Travelogue : AN AMERICAN IN PRAGUE

AN AMERICAN IN PRAGUE

By Rose Sher

The orange lights of the St. Vitus Cathedral and Prague Castle illuminated the Charles River, creating a majestic glow. The snow-lined banks of the river reflected Prague’s night lights through ripples of purple, yellow, red and green. I peered through the foggy car window, and I couldn’t help but imagine it was 1945. My body shivered with chills of excitement as I jumped out of the taxi and into my fairy tale weekend.

Don’t skip Prague the next time you visit Europe. Where else can you dance in a night club under the Charles Bridge amongst Europe’s hippest twenty-somethings, eat good Mexican food, drink Pilsner Urquell and tour a castle in the same day? Young, old or anywhere between, anyone can enjoy a Prague weekend.

Can’t speak the language? Have no fear, a gracious Czech woman directed us to our museum in fluent Spanish with a big smile. Although it is smart to preface a question with: “Do you speak English?” If you have a choice between Amsterdam and Prague, choose Prague!

From its advanced 'Metro' system to its convenient and easy to understand trams, 'Praha' was a pleasure to navigate, and best of all it gave me easy access to the whole city. Not only did Prague strike me with its beauty, but it also gave me a thrill to travel beyond the former Iron Curtain. My grandparents lived there pre-communism and raved about its splendor and hospitality.

For those interested in the Czech Republic before 1989, the Communism Museum near St. Wenceslas Square offered heaps of digestible information about Communism, focusing on the history of the Czech Republic. Prague seemed so new it was hard to believe many of the people walking down the street grew up under Stalin’s leadership. Where once stood a marble statue of Stalin now stands a memorial honouring two young men who lit themselves on fire to protest against communism, a tourists’ favorite spot to take pictures and for people to show their gratitude with flowers.

Despite the snow, we spent nearly a whole day walking around the square, scouring the many 'Bohemia Crystal' stores for a bargain, enjoying the smell of roasting meat and listening to the hum of Czech, Spanish, Italian and French, among other languages. Prague’s famous Hotel Europa offered magnificent photo opportunities with its intricate gilded Art Nouveau facade and picturesque balconies. We wandered along the outskirts of St. Wenceslas Square until we found the Mucha Museum.

Alphonse Mucha was the creator of the turn of the century’s Art Nouveau style of artwork and jewelry. Though small, the first-ever Mucha museum showcases an extensive chronicle of Mucha’s work, including his sketches, early photographs and his project featuring the Czech epic. The main exhibit highlighted his exquisite prints promoting French actress Sarah Bernhardt, and the 'Four Seasons' collection. The museum also presented an informative English-language video about Mucha’s life and love for his country.

From its fortress at the edge of the Charles River, the breathtaking Praha Castle and St. Vitus Cathedral command the view of both sides of the city. Snow-covered steeples, formerly a figment of my imagination, came to life! Though freezing, St. Vitus’ stunning interior included Mucha’s stained glass windows and altars, each more ornate than the previous. Tours of the cathedral and castle exhibitions are offered in at least seven languages throughout the day.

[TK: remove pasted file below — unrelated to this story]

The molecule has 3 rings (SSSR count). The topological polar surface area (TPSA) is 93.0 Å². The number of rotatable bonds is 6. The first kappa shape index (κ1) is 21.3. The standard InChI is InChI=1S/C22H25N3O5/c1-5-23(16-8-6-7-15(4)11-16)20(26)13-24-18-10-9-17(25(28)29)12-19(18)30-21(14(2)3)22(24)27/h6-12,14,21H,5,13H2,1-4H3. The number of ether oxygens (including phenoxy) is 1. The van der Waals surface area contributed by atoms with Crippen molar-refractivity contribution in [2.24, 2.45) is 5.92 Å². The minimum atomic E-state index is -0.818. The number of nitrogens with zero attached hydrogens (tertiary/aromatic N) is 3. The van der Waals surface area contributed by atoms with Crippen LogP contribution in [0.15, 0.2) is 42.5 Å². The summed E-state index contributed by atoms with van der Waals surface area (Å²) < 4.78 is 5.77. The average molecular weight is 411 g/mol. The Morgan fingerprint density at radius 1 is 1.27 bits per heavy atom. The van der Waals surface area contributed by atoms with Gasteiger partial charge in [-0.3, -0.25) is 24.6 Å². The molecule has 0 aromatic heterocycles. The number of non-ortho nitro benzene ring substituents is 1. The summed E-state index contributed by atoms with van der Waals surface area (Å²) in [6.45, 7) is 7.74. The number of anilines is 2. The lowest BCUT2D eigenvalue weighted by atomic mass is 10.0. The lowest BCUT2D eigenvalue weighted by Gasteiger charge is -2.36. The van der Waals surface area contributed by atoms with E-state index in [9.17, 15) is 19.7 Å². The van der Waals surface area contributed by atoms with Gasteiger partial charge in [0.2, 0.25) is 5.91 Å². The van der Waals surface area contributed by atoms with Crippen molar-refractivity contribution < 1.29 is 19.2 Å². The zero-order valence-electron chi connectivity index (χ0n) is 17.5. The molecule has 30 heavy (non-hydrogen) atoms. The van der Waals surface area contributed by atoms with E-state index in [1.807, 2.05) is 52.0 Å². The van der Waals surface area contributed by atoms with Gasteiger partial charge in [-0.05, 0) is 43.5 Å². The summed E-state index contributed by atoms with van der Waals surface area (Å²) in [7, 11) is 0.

Several historical fires burned out much of the castle, but there was an interesting archeological exhibit showing fossils and fashion from medieval times. Another main attraction next to the castle is renowned Czech writer Franz Kafka’s house and the Barbie museum.

Lest I forget, we also embraced Prague’s nightclubs, which don’t start get crowded until after 1 a.m; we were slightly shocked by the provocative female dancers in RadostXF - Prague’s poshest club - which played only techno and house music and was full of good-looking Europeans. Lavka, under the Charles Bridge, offered the most gorgeous technicolor night view of the cathedral, castle and entire city. It played a nice blend of American pop music and European-style music, but drew a much older crowd than RadostXF.

Even eating in Prague also proved a pleasant experience. We enjoyed quesadillas and margaritas at Banditos (near I.P. Pavlova station), and had an authentic Czech meal at Klub Architeku. I cannot forget to mention Bohemia Bagel; packed with Americans on Sunday morning. Service everywhere was offered with a smile, most restaurants accepted credit cards and ATM machines were on every corner. Compared to other Europe destinations, Prague is a sightseers' dream: fun, beautiful, easy, cheap and friendly.

My only complaint is my disappointment with the Jewish Quarter. Most guidebooks I read about Prague recommended it as a 'must see'. I would say it is a 'must see' tourist trap. The Synagogues are no longer authentic, and the area was commercialised. The best part of our day in the Jewish Quarter was the homemade hot chocolate we drank at an Italian chocolate shop.

Prague was always a buzz word to me: I would hear, “Go to Prague you will love it…” but I never thought I would actually go. My weekend exceeded my expectations, and I, too, will join in the 'Prague Choir'.
 

Photos:

1. Inside St. Vitus Cathedral, @ Rose Sher
2. View of Prague from Castle, @ Rose Sher
3. View from the bridge, @ Rose Sher
3. Cemetery in the Jewish Quarter, @ Rose Sher

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